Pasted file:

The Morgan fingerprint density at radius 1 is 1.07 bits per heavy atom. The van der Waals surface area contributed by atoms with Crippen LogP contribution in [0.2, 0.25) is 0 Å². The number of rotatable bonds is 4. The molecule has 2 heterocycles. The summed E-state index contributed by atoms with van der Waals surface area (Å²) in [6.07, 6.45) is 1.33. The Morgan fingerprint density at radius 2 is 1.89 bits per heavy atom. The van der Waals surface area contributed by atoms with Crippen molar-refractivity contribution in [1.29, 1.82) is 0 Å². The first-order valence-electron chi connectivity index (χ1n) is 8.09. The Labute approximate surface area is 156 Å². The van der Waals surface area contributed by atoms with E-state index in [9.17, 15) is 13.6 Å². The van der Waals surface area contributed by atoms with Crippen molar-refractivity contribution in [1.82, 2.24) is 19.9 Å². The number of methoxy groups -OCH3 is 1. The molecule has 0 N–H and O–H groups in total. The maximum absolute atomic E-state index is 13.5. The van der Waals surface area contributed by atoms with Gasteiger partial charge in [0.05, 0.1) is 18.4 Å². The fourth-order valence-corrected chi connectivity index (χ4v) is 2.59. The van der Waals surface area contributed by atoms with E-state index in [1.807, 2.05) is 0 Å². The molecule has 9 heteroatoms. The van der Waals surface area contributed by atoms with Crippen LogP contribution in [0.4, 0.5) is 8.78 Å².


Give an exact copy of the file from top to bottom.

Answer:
The Morgan fingerprint density at radius 1 is 1.07 bits per heavy atom. The van der Waals surface area contributed by atoms with Crippen LogP contribution in [0.2, 0.25) is 0 Å². The number of rotatable bonds is 4. The molecule has 2 heterocycles. The summed E-state index contributed by atoms with van der Waals surface area (Å²) in [6.07, 6.45) is 1.33. The Morgan fingerprint density at radius 2 is 1.89 bits per heavy atom. The van der Waals surface area contributed by atoms with Crippen molar-refractivity contribution in [1.29, 1.82) is 0 Å². The first-order valence-electron chi connectivity index (χ1n) is 8.09. The Labute approximate surface area is 156 Å². The van der Waals surface area contributed by atoms with E-state index in [9.17, 15) is 13.6 Å². The van der Waals surface area contributed by atoms with Crippen molar-refractivity contribution in [1.82, 2.24) is 19.9 Å². The number of methoxy groups -OCH3 is 1. The molecule has 0 N–H and O–H groups in total. The maximum absolute atomic E-state index is 13.5. The van der Waals surface area contributed by atoms with Gasteiger partial charge in [0.05, 0.1) is 18.4 Å². The fourth-order valence-corrected chi connectivity index (χ4v) is 2.59. The van der Waals surface area contributed by atoms with E-state index in [1.807, 2.05) is 0 Å². The molecule has 9 heteroatoms. The van der Waals surface area contributed by atoms with Crippen LogP contribution in [0.4, 0.5) is 8.78 Å².